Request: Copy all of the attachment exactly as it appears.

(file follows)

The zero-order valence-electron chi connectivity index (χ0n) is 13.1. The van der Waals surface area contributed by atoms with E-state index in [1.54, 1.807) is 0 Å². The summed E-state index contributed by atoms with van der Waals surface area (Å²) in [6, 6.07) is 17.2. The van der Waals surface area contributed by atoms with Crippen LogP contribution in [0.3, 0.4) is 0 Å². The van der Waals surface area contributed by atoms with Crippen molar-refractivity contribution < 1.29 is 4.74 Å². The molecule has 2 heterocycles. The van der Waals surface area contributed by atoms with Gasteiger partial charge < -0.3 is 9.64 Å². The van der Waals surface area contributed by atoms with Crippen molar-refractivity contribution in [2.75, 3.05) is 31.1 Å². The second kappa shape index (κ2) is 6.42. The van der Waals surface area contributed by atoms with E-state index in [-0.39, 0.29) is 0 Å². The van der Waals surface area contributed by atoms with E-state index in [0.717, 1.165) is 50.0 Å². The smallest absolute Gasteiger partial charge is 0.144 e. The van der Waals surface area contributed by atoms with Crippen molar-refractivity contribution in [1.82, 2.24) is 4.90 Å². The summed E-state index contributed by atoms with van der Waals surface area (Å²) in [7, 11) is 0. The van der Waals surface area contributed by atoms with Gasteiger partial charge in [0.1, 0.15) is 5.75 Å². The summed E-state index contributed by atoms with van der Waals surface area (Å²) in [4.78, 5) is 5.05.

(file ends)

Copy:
The zero-order valence-electron chi connectivity index (χ0n) is 13.1. The van der Waals surface area contributed by atoms with E-state index in [1.54, 1.807) is 0 Å². The summed E-state index contributed by atoms with van der Waals surface area (Å²) in [6, 6.07) is 17.2. The van der Waals surface area contributed by atoms with Crippen LogP contribution in [0.3, 0.4) is 0 Å². The van der Waals surface area contributed by atoms with Crippen molar-refractivity contribution < 1.29 is 4.74 Å². The molecule has 2 heterocycles. The van der Waals surface area contributed by atoms with Gasteiger partial charge < -0.3 is 9.64 Å². The van der Waals surface area contributed by atoms with Crippen molar-refractivity contribution in [2.75, 3.05) is 31.1 Å². The second kappa shape index (κ2) is 6.42. The van der Waals surface area contributed by atoms with E-state index in [-0.39, 0.29) is 0 Å². The van der Waals surface area contributed by atoms with E-state index in [0.717, 1.165) is 50.0 Å². The smallest absolute Gasteiger partial charge is 0.144 e. The van der Waals surface area contributed by atoms with Crippen molar-refractivity contribution in [1.82, 2.24) is 4.90 Å². The summed E-state index contributed by atoms with van der Waals surface area (Å²) in [7, 11) is 0. The van der Waals surface area contributed by atoms with Gasteiger partial charge in [0.1, 0.15) is 5.75 Å². The summed E-state index contributed by atoms with van der Waals surface area (Å²) in [4.78, 5) is 5.05.